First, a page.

The U.S. Justice Department has rejected an offer from embattled accounting firm Andersen to settle an obstruction of justice charge arising from the Enron collapse, the firm said on Thursday.

Rusty Hardin, attorney for the Chicago-based firm said, "they just rejected it out of hand."

A Justice Deparment spokesman said the agency had no comment.

Faced with a May 6 trial on the criminal charge stemming from Andersen's role in the collapse of energy trader Enron Corp, the firm proposed on Wednesday a last ditch offer to settle with the government.

"Now we just continue to prepare for trial. I don't think there's anything left to talk to the government about," Hardin told Reuters.

Hardin said earlier that the latest proposal rejected by Justice closely resembled earlier offers focused on a deferred prosecution deal.

The Big Five firm had said it would acknowledge its employees should not have destroyed thousands of Enron-related audit documents last fall after learning the Securities and Exchange Commission wanted to inspect the files.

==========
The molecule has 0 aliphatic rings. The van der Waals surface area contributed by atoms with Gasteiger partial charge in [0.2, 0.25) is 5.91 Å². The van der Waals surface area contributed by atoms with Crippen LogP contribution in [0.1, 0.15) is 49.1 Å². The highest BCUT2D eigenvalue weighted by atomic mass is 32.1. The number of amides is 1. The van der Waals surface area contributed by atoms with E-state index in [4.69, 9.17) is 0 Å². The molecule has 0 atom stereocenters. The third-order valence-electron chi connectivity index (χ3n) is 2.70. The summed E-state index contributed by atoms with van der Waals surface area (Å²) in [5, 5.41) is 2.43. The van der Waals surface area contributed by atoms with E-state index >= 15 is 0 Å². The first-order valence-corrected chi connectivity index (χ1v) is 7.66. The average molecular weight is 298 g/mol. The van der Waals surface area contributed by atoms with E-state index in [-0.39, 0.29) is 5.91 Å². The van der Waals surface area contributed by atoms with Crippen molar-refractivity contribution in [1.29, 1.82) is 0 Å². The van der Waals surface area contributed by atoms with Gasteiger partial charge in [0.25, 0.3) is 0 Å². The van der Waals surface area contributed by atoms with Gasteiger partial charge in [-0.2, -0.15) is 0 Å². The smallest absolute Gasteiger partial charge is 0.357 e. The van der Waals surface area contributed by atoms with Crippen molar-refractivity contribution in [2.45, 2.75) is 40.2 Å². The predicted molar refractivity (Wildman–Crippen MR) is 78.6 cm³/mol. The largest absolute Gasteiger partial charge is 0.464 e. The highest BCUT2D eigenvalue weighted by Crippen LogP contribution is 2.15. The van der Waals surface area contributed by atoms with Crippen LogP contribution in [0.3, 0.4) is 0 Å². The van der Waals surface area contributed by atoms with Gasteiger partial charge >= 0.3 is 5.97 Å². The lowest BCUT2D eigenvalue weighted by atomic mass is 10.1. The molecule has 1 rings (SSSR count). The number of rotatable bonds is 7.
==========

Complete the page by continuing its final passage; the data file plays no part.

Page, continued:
Andersen had also been willing to submit to a form of legal probation, but has steadfastly refused to plead guilty to the obstruction charge. The firm was said to be at odds with Justice over the terms and scope of the probation.

Talks between Justice and Andersen over a deferred prosecution plan collapsed last week.

Houston-based Enron filed the largest bankruptcy in U.S. history in December, wiping out billions of dollars in equity and triggering a crisis of confidence in U.S. stock markets.

Andersen has been accused of blessing Enron's alleged use of a vast web of off-balance sheet entities to deceive investors, hide losses and enrich senior executives.